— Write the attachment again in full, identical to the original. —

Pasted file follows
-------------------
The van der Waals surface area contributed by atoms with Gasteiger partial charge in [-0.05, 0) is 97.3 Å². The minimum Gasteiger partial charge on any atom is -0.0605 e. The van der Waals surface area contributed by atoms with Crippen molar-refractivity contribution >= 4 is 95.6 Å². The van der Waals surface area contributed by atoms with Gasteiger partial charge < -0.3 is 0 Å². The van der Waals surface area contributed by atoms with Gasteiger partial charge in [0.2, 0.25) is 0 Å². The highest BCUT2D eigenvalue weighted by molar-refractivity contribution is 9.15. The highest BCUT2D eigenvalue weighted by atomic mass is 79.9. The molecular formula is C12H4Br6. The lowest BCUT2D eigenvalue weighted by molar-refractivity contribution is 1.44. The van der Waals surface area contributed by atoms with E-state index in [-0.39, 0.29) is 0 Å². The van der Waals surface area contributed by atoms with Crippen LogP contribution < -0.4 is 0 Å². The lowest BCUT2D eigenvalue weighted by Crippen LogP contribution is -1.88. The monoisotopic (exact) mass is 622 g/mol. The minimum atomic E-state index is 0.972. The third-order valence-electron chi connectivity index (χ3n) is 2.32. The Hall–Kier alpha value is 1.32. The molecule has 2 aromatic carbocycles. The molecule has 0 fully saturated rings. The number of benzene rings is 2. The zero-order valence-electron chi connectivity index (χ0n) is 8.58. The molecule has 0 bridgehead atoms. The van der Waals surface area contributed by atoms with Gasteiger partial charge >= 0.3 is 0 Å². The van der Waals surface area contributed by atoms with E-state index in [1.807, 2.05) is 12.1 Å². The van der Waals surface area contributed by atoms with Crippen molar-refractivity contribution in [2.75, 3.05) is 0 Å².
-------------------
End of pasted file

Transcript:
The van der Waals surface area contributed by atoms with Gasteiger partial charge in [-0.05, 0) is 97.3 Å². The minimum Gasteiger partial charge on any atom is -0.0605 e. The van der Waals surface area contributed by atoms with Crippen molar-refractivity contribution >= 4 is 95.6 Å². The van der Waals surface area contributed by atoms with Gasteiger partial charge < -0.3 is 0 Å². The van der Waals surface area contributed by atoms with Gasteiger partial charge in [0.2, 0.25) is 0 Å². The highest BCUT2D eigenvalue weighted by molar-refractivity contribution is 9.15. The highest BCUT2D eigenvalue weighted by atomic mass is 79.9. The molecular formula is C12H4Br6. The lowest BCUT2D eigenvalue weighted by molar-refractivity contribution is 1.44. The van der Waals surface area contributed by atoms with E-state index in [-0.39, 0.29) is 0 Å². The van der Waals surface area contributed by atoms with Crippen LogP contribution < -0.4 is 0 Å². The lowest BCUT2D eigenvalue weighted by Crippen LogP contribution is -1.88. The monoisotopic (exact) mass is 622 g/mol. The minimum atomic E-state index is 0.972. The third-order valence-electron chi connectivity index (χ3n) is 2.32. The Hall–Kier alpha value is 1.32. The molecule has 2 aromatic carbocycles. The molecule has 0 fully saturated rings. The number of benzene rings is 2. The zero-order valence-electron chi connectivity index (χ0n) is 8.58. The molecule has 0 bridgehead atoms. The van der Waals surface area contributed by atoms with Gasteiger partial charge >= 0.3 is 0 Å². The van der Waals surface area contributed by atoms with E-state index in [1.807, 2.05) is 12.1 Å². The van der Waals surface area contributed by atoms with Crippen molar-refractivity contribution in [2.75, 3.05) is 0 Å².